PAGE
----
Guest Spot: Optimising probability in retirement planning

optimising-probability-in-retirement-planning
  • Author : Just
  • Date : 12 Jan 2021

Delivering a reliable income stream from a diversified portfolio over an unknown period of time has, rightly, been described by William Sharpe as “the nastiest, hardest problem in finance” and he should know. He created the “Sharpe Ratio” which looks to identify the performance of an investment against a risk-free asset, after adjusting it for risk as measured by standard deviation… rocket science in other words!

And it’s a type of lower level rocket science, statistical analysis, that is at the heart of how advisers can try and deal with this nasty problem and give their clients greater confidence that their retirement plans will ultimately succeed. This is the basis for the Probability-driven advice approach, pioneered back in the 1990’s by one time engineer and US financial planner Bill Bengen. To properly understand Bill’s groundbreaking research, we need to be clear on what question he was trying to answer on behalf of his clients and for which types of clients. As far as the question, it was something along these lines…

“If I want to hold on to my accumulated portfolio and use it to sustain my lifestyle during retirement, how much can I withdraw without running out of money before I die?”

So in other words, Bill Bengen was looking to establish the cost of self-annuitisation for clients who would rather put their trust in the investment markets than pay a lump sum of capital to an insurance company in return for a guaranteed income for life.

This approach is referred to as Probability-driven, because at its heart you are trying to identify a probability or likelihood of a plan working, based on the stochastic modelling of an investment portfolio against a number of variables; the greater the probability of success the more likely it is that the plan will work and the less likely it is to fail, bearing in mind that a failed retirement plan is pretty likely to end up in some form of complaint. So you want to avoid failures!

All good so far?…

There are however, two aspects to this approach of self-insuring your longevity throughout your retirement that have a cost when it comes to accessing a good level of income in the earlier years of retirement, when you are probably most likely to want to enjoy it:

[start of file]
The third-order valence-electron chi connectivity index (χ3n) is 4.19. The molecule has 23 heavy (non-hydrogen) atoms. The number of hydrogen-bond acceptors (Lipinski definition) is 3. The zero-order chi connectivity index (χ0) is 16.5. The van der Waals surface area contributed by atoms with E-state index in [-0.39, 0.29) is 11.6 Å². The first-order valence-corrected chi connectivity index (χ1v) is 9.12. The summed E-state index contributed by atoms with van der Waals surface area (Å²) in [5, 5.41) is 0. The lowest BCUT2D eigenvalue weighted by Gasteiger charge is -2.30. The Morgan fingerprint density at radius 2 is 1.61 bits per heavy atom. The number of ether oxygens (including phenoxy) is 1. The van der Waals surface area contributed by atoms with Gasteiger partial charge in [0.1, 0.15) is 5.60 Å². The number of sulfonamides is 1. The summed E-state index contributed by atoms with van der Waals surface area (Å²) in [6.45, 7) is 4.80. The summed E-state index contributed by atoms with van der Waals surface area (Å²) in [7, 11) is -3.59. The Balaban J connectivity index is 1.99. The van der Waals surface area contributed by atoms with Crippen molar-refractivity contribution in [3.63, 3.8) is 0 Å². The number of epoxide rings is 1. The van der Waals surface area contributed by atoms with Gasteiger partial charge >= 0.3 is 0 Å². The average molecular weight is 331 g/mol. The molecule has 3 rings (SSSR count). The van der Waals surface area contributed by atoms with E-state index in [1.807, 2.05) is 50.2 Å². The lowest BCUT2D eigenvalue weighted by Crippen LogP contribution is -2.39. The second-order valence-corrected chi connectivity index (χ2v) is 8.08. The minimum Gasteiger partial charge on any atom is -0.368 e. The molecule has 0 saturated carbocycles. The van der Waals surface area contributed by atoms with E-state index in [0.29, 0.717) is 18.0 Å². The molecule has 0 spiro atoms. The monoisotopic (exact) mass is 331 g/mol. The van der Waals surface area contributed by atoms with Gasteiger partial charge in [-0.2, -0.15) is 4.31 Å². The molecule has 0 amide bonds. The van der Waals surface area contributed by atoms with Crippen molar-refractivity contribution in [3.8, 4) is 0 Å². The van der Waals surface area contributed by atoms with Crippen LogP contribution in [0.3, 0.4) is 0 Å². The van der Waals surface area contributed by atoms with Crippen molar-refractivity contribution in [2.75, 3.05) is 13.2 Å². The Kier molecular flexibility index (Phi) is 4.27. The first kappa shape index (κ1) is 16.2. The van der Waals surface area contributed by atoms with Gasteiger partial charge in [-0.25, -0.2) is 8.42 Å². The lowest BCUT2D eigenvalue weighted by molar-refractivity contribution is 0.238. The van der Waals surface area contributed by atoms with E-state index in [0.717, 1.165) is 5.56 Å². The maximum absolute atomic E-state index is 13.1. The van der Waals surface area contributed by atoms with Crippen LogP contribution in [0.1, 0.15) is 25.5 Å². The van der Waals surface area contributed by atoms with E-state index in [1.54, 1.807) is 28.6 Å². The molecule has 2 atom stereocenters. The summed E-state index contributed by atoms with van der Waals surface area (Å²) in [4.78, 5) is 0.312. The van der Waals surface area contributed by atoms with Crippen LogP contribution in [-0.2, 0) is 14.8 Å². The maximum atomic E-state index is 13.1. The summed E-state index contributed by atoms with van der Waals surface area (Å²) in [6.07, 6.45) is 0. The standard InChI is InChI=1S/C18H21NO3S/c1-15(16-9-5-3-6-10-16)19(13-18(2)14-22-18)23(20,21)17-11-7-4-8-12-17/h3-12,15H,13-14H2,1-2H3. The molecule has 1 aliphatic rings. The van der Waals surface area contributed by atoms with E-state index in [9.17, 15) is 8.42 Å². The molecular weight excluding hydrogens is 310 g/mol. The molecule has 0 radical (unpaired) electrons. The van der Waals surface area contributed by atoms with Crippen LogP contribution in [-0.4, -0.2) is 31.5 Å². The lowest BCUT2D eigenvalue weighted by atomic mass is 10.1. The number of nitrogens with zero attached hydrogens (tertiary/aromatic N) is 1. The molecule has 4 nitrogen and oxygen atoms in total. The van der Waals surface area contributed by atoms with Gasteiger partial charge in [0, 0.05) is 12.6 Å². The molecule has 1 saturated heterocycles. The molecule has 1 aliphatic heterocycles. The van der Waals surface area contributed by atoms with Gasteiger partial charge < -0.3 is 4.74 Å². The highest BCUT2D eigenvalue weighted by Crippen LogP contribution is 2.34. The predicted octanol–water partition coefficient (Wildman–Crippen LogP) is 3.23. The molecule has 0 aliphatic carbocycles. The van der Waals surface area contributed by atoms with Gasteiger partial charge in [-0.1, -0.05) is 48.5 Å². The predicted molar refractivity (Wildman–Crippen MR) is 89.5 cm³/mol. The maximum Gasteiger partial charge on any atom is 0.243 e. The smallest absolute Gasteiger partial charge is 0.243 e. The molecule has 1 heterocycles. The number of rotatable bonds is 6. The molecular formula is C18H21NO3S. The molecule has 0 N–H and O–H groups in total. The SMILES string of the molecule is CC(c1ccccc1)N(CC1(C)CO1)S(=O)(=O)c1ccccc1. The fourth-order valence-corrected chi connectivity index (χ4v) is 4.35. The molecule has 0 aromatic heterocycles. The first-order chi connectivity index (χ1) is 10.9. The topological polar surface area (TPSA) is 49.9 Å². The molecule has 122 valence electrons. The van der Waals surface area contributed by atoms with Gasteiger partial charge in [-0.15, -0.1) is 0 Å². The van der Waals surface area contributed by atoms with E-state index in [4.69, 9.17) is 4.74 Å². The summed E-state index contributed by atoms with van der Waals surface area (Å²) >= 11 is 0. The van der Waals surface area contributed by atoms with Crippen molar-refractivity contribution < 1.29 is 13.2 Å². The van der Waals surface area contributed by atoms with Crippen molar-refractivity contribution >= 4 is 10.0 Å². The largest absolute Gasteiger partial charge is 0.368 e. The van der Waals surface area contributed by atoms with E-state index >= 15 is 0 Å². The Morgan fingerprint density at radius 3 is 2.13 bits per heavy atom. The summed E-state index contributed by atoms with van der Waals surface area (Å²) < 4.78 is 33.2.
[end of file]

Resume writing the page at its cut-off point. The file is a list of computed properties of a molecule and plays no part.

1.  The retirement time horizon that needs to be modelled has to be sufficiently lengthy to ensure the funds outlive the client and avoid plan failure. This can lead to having to model retirement periods of 30 years plus
  2.  You have to plan for a poor investment experience to ensure a high likelihood of success. This will normally mean you’re working on the worse 5%-10% of potential outcomes, although even at this level it would suggest you’re happy as an adviser for 5% – 10% of your clients retirement plans to fail, with all the reputational impacts this would have down the line.

So it can be argued that the Probability-driven advice approach could deliver sub-optimal outcomes when it comes to the sustainability of a given level of income, especially when a retiree is looking to take a higher amount in the earlier stages of their retirement.

There are however, a couple of things you could consider doing if the above sounds unpalatable. You could avoid all this malarkey around statistical analysis altogether and just ‘hope for the best’… turning probability into possibility, but I hope you’ll agree that’s not a wise planning strategy. Alternatively, you could consider how the inclusion of guaranteed income for life provided by Secure Lifetime Income into a client’s retirement portfolio can increase the starting level of sustainable income due to the valuable addition of mortality credits, compared to holding a similar amount of fixed income within that portfolio. Just take a look at Secure Lifetime Income available within the Novia platform SIPP, to find out more.

The statements and opinions expressed in the Guest Spot are those of the author and do not necessarily reflect those of Novia Financial plc or any of its employees. The company does not take any responsibility for the views of the author. Any links, web pages and documentation within the Guest Spot are provided by pages maintained by independent third parties and Novia accepts no responsibility for the availability, content or use of the information contained within them.

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